New Jersey based marine engineering firm Martin & Ottaway together with industry partners, has formed a new company, SurfWEC LLC, that will develop Wave Energy Converters (WECs) using patented features that are expected to increase energy recovery rates by an order of magnitude over legacy WEC systems.
The marine consultancy firm said in a press release that SurfWEC has broken through the barriers holding back wave energy recovery technologies from successfully and economically harnessing power from ocean waves.
SurfWEC avoids wave damage associated with equipment located in surf zones and stationary mooring systems offshore. The proprietary technology conquers the challenge of highly variable wave sizes that faced past ocean-based efforts by converting wavelength to wave height, it said.
The patented shoaling feature, invented by SurfWEC Chief Technology Officer, Michael Raftery, while performing research at Stevens Institute of Technology, allows offshore waves to be converted to surging surf waves and thereby allows much more effective wave energy recovery. This increase in effectiveness is the first technically viable opportunity for utility size offshore wave electricity generation and expands the commercially viable wave energy regions to milder wave climates.
SurfWEC LLC is located in Tinton Falls, NJ and expects to take advantage of the confluence of the present favorable US East Coast sustainable energy investment climate, favorable Atlantic Ocean waves and water depths, and local technical resources to make rapid progress towards utility level power generation.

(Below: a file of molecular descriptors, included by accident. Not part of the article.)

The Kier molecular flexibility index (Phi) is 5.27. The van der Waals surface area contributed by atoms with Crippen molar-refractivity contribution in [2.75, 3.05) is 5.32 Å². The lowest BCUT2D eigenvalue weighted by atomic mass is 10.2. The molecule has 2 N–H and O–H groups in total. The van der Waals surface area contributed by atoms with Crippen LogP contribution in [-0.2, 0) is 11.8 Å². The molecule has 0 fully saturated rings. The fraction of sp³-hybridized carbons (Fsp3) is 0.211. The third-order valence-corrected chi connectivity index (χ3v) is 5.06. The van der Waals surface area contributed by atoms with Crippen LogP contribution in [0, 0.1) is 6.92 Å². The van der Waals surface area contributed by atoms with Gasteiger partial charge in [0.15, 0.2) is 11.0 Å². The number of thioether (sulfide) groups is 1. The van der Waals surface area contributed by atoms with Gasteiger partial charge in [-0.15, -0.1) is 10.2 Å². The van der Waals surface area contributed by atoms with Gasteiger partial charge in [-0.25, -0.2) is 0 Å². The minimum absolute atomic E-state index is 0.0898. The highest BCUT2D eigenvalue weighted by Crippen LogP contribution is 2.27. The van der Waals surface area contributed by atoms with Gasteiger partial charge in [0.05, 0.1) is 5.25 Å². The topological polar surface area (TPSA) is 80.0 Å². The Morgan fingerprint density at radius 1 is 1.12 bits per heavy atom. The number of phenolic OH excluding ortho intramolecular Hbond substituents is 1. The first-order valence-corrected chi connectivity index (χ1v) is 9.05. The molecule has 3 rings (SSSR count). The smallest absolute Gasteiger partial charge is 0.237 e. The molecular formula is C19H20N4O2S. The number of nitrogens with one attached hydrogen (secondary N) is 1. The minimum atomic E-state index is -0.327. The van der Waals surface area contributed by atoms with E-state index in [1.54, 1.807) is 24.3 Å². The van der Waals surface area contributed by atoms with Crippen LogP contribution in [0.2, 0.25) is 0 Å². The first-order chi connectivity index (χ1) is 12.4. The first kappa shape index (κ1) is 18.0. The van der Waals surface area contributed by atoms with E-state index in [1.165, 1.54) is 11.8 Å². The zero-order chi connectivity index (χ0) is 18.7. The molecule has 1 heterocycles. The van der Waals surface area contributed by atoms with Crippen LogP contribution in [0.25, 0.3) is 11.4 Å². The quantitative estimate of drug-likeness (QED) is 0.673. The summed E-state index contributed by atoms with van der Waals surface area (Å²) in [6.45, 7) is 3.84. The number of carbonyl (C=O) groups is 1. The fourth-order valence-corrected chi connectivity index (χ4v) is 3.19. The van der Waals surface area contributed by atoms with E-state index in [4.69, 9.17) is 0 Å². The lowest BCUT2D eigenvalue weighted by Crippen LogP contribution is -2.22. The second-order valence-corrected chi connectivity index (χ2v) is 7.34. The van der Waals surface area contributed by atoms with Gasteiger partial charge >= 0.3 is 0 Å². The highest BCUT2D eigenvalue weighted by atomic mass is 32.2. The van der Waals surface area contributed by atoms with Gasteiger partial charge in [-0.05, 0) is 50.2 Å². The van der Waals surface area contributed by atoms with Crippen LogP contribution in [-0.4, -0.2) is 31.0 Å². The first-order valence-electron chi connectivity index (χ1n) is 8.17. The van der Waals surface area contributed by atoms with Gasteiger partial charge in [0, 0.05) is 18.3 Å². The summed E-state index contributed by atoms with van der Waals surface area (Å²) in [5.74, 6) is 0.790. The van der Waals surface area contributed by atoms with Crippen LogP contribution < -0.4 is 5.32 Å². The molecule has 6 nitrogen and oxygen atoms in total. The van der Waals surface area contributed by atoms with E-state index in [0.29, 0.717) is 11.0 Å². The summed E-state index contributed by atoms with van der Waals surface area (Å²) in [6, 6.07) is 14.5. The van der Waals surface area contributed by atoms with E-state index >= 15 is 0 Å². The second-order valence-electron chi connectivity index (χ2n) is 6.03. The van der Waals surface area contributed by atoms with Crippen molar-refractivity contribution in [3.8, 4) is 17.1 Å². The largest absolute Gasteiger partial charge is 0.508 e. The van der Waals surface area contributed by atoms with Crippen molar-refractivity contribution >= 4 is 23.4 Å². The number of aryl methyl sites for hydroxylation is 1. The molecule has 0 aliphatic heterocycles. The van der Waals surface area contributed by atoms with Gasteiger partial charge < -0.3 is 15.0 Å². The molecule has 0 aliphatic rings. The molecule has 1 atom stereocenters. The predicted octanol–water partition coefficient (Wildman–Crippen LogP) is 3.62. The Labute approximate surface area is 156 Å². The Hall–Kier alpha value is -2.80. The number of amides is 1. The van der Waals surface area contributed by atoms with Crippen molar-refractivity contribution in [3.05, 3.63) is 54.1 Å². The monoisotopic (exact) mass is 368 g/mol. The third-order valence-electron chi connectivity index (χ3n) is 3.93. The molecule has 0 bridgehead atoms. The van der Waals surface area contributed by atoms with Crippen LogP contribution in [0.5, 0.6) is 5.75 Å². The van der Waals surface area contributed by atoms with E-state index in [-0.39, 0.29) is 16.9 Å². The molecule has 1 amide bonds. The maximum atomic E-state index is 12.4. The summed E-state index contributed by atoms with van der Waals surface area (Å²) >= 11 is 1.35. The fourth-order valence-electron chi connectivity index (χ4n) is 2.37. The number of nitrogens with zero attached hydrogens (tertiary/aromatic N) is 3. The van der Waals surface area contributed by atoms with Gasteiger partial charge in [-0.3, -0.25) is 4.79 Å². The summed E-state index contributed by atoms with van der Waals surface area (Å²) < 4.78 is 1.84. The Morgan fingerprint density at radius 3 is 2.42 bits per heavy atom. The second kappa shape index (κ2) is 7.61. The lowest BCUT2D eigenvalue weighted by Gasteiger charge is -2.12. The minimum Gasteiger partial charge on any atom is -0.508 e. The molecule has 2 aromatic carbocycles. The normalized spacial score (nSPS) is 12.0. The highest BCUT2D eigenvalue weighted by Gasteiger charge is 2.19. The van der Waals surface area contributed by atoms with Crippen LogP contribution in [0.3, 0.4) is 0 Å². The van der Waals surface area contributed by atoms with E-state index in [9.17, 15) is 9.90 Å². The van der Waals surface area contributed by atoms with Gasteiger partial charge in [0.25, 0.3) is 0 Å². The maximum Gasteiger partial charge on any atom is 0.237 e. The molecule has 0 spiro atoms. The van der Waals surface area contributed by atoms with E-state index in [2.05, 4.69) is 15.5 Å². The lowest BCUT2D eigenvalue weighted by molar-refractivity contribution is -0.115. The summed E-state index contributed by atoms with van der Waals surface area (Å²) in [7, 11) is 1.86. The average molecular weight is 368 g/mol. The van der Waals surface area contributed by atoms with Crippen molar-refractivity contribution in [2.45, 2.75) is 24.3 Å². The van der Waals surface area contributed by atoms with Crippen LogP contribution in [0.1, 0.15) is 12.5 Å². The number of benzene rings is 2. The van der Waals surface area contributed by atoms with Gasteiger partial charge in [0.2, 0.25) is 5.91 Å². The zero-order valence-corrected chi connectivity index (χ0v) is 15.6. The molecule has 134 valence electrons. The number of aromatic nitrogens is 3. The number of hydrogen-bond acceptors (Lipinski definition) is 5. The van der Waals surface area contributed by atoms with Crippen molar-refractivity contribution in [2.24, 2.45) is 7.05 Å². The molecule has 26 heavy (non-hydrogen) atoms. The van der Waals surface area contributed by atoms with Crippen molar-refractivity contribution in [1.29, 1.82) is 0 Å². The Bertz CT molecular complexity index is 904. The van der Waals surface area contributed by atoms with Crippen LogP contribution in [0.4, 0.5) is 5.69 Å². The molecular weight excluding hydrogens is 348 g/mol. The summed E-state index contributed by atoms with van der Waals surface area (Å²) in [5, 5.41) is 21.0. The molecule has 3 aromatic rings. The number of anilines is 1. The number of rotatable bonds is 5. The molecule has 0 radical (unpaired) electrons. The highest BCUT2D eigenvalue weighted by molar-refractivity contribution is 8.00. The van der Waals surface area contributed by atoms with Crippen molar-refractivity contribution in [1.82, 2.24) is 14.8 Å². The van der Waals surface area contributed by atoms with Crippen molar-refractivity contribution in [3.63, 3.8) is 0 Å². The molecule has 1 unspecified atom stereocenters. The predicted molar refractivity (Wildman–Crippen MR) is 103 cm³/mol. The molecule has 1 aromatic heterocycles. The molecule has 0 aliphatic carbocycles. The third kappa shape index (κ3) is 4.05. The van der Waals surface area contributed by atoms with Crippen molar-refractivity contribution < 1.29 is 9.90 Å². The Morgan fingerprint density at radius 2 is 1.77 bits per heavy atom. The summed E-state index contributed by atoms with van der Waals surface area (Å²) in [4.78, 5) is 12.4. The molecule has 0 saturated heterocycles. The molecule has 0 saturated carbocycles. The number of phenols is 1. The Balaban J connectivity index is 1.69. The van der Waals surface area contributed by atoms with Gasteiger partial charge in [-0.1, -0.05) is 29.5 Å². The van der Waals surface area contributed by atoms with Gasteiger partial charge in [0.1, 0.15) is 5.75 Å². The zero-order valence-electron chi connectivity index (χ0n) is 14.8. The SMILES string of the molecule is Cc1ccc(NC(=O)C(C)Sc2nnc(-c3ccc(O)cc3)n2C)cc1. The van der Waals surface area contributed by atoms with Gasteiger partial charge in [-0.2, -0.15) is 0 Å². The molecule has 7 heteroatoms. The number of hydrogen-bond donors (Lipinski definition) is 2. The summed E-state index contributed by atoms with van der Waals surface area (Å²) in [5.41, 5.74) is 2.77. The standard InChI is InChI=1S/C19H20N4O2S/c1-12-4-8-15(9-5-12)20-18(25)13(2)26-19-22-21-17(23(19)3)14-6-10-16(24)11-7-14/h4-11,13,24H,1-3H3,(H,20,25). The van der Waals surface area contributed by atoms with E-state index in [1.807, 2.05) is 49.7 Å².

SurfWEC is partnering with Stevens Institute of Technology, Bosch Rexroth Inc., ISCO Pipe, HYDAC, Airline Hydraulics, Wire Co./Lankhorst Ropes, InterOcean Systems LLC, and other industry leaders in prototype development.
At the formation reception of SurfWEC at the New York Yacht Club on December 14, 2018, Chief Technology Officer Michael Raftery said: “The formation of SurfWEC is a unique opportunity to take a big tent approach to the deployment of these wave converters. There is so much wave power out there and to be able to use this power to develop a sustainable energy economy is a dream come true. I am particularly excited about the economics of co-location of SurfWECs with offshore wind projects.”
On December 18, 2018 SurfWEC Chief Executive Officer Rik van Hemmen and Mike Raftery made the first formal presentation of the concept at a joint meeting of the Society of Naval Architects and Marine Engineers (SNAME), the Institute of Marine Engineering, Science and Technology (IMarEST), the Society of Marine Port Engineers (SMPE) and the American Society of Naval Engineers (ASNE).
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